The Nearly Perfect Crime Jul 22, 2012 23:10:12 GMT -8
Post by shirley on Jul 22, 2012 23:10:12 GMT -8
The Nearly Perfect Crime by Francis MacNutt
So this was the book I requested when I won the monthly contest back in February. I first picked up this book about 5.5 yrs ago and its premise “How the Church almost killed the ministry of healing” fascinated me for purely secular literary reasons which I won't go into. But I wasn't able to read it then. Even when I requested it, I doubted I would find any relevance to my personal life. Actually its a pretty interesting book.
When I first started I thought that MacNutt must live in a very narrow Christian world, if he didn't think it was common to pray for healing. In all of my life as a Christian, it has always been common to ask for prayer when someone was ill. Shoot, even my atheist friend recently asked on facebook for people to pray for his cousin who was just in a motorcycle accident. But then MacNutt started to talk about expectation. When people asked Jesus to heal, they expected it would happen. When the apostles cast out demons, they expected somtething would happen. Now we just hope it might work. I think that another author might have expounded more on the scriptures, but once he got into his history, he brought out some interesting points.
His claim is that Jesus mission of healing and casting out demons, which he also empowered his followers to do, was central to the gospel, it was proof that Jesus was Lord, and this proof is what enabled the gospel to spread so quickly. His claim is that through time and the influence of certain theologians, this ministry nearly died. It didn't, and it is slowly being revived.
In the section of his book which describes how this crime was committed MacNutt has a chapter titled “The Enlightenment and Dispensationalism”. Immediately I recognized the name John Nelson Darby, highly influential amongst the Brethren and with Watchman Nee, and thus the vein of Christianity I was raised in. Darby taught that the charismatic gifts ended with the death of the last apostle. He taught that the Rapture was imminent for the true believers, and that the non-believers and apostate Christians would be left behind to suffer Tribulation. Consequently he taught that worrying about the sick and poor was a waste of time – a Christians' focus needed to be on saving souls from the world. I can clearly see how theologians have in fact strayed from the gospel of Jesus with transcendence of the world. Jesus walked among sinners, fed the poor, healed the sick, and told his followers to do the same, that in this way, they also fed him (Matt. 26:35-40).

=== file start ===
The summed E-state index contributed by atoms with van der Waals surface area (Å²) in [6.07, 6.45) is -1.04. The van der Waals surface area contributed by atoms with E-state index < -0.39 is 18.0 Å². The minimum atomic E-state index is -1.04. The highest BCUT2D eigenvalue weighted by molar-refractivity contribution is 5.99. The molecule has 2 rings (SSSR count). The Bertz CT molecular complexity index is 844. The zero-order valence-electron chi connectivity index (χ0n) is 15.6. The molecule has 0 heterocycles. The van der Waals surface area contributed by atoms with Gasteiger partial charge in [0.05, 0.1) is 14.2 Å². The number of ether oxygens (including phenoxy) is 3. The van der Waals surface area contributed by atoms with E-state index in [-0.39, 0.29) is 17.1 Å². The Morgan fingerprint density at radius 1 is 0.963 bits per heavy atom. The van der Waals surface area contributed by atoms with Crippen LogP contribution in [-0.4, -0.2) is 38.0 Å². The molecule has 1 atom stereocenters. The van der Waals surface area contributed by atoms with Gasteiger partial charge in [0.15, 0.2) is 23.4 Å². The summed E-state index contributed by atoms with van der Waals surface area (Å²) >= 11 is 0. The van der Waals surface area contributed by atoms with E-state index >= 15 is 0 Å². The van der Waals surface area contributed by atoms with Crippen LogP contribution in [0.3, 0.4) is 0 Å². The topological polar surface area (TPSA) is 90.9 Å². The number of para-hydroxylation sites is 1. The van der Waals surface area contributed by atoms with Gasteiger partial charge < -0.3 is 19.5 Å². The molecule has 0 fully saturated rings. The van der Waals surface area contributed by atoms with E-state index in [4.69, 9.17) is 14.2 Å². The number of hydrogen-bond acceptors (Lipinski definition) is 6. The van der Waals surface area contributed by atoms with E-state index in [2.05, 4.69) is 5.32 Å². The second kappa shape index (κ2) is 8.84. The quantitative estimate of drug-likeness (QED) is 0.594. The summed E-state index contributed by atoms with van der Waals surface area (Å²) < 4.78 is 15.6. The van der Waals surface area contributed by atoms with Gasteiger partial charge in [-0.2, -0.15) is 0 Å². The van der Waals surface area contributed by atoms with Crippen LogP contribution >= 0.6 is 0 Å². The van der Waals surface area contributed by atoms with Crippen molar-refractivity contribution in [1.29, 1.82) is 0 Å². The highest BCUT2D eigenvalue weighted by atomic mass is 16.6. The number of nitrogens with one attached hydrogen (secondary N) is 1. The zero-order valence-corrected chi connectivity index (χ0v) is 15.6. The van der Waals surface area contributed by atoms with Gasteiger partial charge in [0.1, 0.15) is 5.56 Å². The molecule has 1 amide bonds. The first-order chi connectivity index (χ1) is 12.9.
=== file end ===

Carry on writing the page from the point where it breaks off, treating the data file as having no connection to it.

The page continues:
Several years after becoming an ordained Catholic priest MacNutt started hearing about the baptism of the Holy Spirit and its relativism to healing – and was inspired to learn more about it and to receive it. But when a group of people prayed over him he says he “recieved no interior experience”. Agnes Sanford told him, “I think it would be better to pray for you for a release of the Spirit and the charismatic gifts that are already in you through baptism, confirmation, and ordination.” When this was done, he felt the joy of the Lord in him. Later MacNutt writes, “For many of us, the Spirit has been there all the time but was quenched or bottled up. The baptism of the Spirit is a release of the Spirit(225).” I feel I can support this view.
Early on in his book he observes that in the early years of Christianity baptism of the Holy Spirit generally accompanied baptism in water. But, as it became more common to baptize infants, the events necessarily became separated, or the latter simply never happened. I noticed that he never gives a formula for receiving the baptism of the Holy Spirit. But he expects that it will be demonstrated by the fruits of the Spirit, love, joy and peace(223).
MacNutt's style of writing is very anecdotal. It makes it easy to read, but not thoroughly convincing. I think that he brought out some really interesting points that satisfied my literary ideas, but more importantly makes me think about the relevance of spiritual gifts today. Besides my upbringing, objections I've retained were related to the way the charismatic gifts are commonly touted and displayed. MacNutt inserts several times regarding various charismatic movements in the last couple centuries that they are commonly mixed with excesses. I've seen and heard about the excess. Part of his story about the attempts to revive these gifts is how and why the Spirits' moving gets shut down – from the inside, from believers, not un-believers.
I don't ever wish to shut down the moving of the Holy Spirit. I think that this book has enabled me to be more sensitive to other Christians ideas and spiritual gifts.